Subversive is the right word because nothing could more profoundly check the ambitions of the next generation of politicized Christians than a popular absorption of the actual word of scripture. It was only because our Founders never allowed themselves to forget what the Bible actually said, that they were able to maintain a humbling awareness of their own beliefs’ departure from it. And that awareness had much to do with their refusal to set up a government featuring religious tests or assessments: a government hawkish about orthodoxy.
But attitudes towards Christian faith were to change mightily during the first fifty years of our nation’s history. It was during this early federal period that the new American republic experienced what historians of religion often refer to as its Second Great Awakening. Simply put, the majority of American believers began to effectively lay the Bible aside, creating the western world’s freest and most vibrant marketplace for new forms of preached evangelical Christianity. It was in this new and unprecedented setting that church membership and religious enthusiasm began to soar, particularly along our western frontier, empowering American Christianity to take on something approaching its modern populist political vigor. Only when our believers freed themselves from an honest reading of the book, in other words, did we start to morph into the “Christian nation” of popular lore, the nation whose religiosity, by the 1830s, would so impress Alexis de Tocqueville.
The magic of the awakening was worked by a new generation of relatively unlettered, itinerant pastors of Methodism and General Baptism. Their most salient messages were based in John Wesley’s novel and wildly popular notion that human beings are free to choose salvation for themselves, which directly contradicted the Bible’s (and the Anglican and Puritan establishments’) clear teachings on predestination. Delivered using a newly emotional, personal, and improvisational preaching style, this fresh, egalitarian approach to salvation proved irresistible to a great many Americans.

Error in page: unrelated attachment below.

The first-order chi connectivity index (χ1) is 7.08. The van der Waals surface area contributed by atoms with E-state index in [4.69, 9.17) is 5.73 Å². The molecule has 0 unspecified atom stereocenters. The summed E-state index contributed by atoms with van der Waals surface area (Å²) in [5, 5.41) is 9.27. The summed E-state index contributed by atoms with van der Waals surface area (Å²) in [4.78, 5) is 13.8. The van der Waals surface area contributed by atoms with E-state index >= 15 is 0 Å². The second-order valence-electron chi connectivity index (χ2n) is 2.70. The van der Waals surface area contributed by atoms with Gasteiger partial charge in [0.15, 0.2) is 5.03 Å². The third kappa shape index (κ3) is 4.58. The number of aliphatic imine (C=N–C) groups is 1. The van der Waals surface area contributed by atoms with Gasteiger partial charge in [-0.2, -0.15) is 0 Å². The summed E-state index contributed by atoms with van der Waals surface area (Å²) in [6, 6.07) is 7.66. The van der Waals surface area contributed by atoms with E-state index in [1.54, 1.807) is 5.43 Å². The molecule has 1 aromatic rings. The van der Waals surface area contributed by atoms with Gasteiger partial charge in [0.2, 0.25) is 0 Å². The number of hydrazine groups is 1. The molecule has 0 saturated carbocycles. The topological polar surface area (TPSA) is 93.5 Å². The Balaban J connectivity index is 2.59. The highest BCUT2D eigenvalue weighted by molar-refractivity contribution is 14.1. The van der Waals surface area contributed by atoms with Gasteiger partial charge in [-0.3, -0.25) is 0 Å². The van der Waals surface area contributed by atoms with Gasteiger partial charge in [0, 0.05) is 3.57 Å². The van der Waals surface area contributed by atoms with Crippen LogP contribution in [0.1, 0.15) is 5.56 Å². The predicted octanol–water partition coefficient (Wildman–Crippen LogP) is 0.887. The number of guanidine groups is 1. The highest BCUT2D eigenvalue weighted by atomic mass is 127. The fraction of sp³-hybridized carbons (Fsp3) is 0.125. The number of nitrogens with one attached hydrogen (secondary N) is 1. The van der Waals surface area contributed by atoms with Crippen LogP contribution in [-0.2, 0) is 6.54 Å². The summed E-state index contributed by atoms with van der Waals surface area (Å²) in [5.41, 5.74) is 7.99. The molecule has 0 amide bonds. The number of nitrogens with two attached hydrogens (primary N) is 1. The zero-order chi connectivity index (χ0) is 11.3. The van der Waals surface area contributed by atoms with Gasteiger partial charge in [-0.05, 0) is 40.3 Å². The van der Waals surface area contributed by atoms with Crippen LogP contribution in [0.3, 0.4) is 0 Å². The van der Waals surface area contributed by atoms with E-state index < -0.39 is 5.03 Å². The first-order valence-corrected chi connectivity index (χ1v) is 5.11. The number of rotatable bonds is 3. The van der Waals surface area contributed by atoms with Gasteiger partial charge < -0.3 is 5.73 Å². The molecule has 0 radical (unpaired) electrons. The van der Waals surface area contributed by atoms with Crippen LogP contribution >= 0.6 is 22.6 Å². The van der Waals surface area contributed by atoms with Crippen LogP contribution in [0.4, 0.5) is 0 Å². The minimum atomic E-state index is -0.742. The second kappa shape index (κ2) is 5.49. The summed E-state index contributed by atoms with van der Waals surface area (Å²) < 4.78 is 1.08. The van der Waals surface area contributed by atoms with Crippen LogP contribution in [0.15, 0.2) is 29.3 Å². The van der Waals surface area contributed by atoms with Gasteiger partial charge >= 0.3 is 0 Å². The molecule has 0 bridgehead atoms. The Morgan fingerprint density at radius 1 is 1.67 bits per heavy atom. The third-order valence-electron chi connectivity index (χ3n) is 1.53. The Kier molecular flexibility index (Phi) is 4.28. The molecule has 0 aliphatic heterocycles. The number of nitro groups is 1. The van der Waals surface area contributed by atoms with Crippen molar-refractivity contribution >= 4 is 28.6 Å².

These newly liberated audiences became a breed apart from moderates like William James, pioneering psychologist and author of The Varieties of Religious Experience (1902), and America’s founders, who, like James, professed belief in God but knew the Bible too well to believe in it. The consumers of the new evangelical faiths didn’t believe in the Bible either, but they believed that they believed in it. By chopping scripture into tiny pieces and reassembling it to order, their pastors had begun to offer them a cafeteria approach to God: an approach that has now become universal enough that modern-day believers can spend a lifetime “studying” the Bible with the “guidance” of clergy, jumping from isolated verse to isolated verse, from tree to tree, without ever glimpsing the New Testament’s terrifying forest of pessimism and predestination.
The abandonment of true scriptural study has been so extensive that predestination has been nearly forgotten, and the ignorance goes far deeper than that: some 50 percent of today’s Americans can’t even name the four Gospels, let alone explain what they say. For nearly ten generations now, American believers have simply felt free to make up doctrine as they go along, and most of them have used that freedom to invent a Jesus who is friendly to both their fortunes and their causes. Prominent among these new saviors of course is the one who wants his flock to get into the business of writing laws and waging wars: linking arms with, or even becoming, Caesar.